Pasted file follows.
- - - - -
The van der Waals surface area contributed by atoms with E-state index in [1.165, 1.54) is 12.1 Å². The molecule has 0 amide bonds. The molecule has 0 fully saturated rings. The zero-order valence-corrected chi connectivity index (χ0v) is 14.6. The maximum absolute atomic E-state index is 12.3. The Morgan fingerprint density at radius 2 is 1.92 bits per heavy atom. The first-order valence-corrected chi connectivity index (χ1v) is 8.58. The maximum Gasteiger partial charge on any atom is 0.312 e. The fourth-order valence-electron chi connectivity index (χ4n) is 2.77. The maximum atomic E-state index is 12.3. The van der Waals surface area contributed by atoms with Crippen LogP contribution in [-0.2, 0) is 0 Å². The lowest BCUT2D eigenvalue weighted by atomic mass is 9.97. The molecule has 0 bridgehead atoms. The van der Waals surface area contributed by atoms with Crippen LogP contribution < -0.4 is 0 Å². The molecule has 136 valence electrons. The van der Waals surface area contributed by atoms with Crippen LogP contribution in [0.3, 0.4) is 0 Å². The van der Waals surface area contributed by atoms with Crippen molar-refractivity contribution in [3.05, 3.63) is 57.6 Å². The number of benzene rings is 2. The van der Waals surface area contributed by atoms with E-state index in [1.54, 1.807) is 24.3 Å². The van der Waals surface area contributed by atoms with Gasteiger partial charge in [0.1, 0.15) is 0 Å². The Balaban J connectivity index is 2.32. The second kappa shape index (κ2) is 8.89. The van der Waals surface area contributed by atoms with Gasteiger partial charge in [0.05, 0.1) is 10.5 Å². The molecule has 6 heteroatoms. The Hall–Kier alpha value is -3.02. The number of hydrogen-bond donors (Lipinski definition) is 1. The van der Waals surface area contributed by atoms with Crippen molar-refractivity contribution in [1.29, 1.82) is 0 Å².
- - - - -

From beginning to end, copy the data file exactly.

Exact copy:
The van der Waals surface area contributed by atoms with E-state index in [1.165, 1.54) is 12.1 Å². The molecule has 0 amide bonds. The molecule has 0 fully saturated rings. The zero-order valence-corrected chi connectivity index (χ0v) is 14.6. The maximum absolute atomic E-state index is 12.3. The Morgan fingerprint density at radius 2 is 1.92 bits per heavy atom. The first-order valence-corrected chi connectivity index (χ1v) is 8.58. The maximum Gasteiger partial charge on any atom is 0.312 e. The fourth-order valence-electron chi connectivity index (χ4n) is 2.77. The maximum atomic E-state index is 12.3. The van der Waals surface area contributed by atoms with Crippen LogP contribution in [-0.2, 0) is 0 Å². The lowest BCUT2D eigenvalue weighted by atomic mass is 9.97. The molecule has 0 bridgehead atoms. The van der Waals surface area contributed by atoms with Crippen LogP contribution < -0.4 is 0 Å². The molecule has 136 valence electrons. The van der Waals surface area contributed by atoms with Crippen LogP contribution in [0.3, 0.4) is 0 Å². The van der Waals surface area contributed by atoms with Crippen molar-refractivity contribution in [3.05, 3.63) is 57.6 Å². The number of benzene rings is 2. The van der Waals surface area contributed by atoms with E-state index in [1.54, 1.807) is 24.3 Å². The van der Waals surface area contributed by atoms with Gasteiger partial charge in [0.1, 0.15) is 0 Å². The Balaban J connectivity index is 2.32. The second kappa shape index (κ2) is 8.89. The van der Waals surface area contributed by atoms with Gasteiger partial charge in [0.05, 0.1) is 10.5 Å². The molecule has 6 heteroatoms. The Hall–Kier alpha value is -3.02. The number of hydrogen-bond donors (Lipinski definition) is 1. The van der Waals surface area contributed by atoms with Crippen molar-refractivity contribution in [1.29, 1.82) is 0 Å².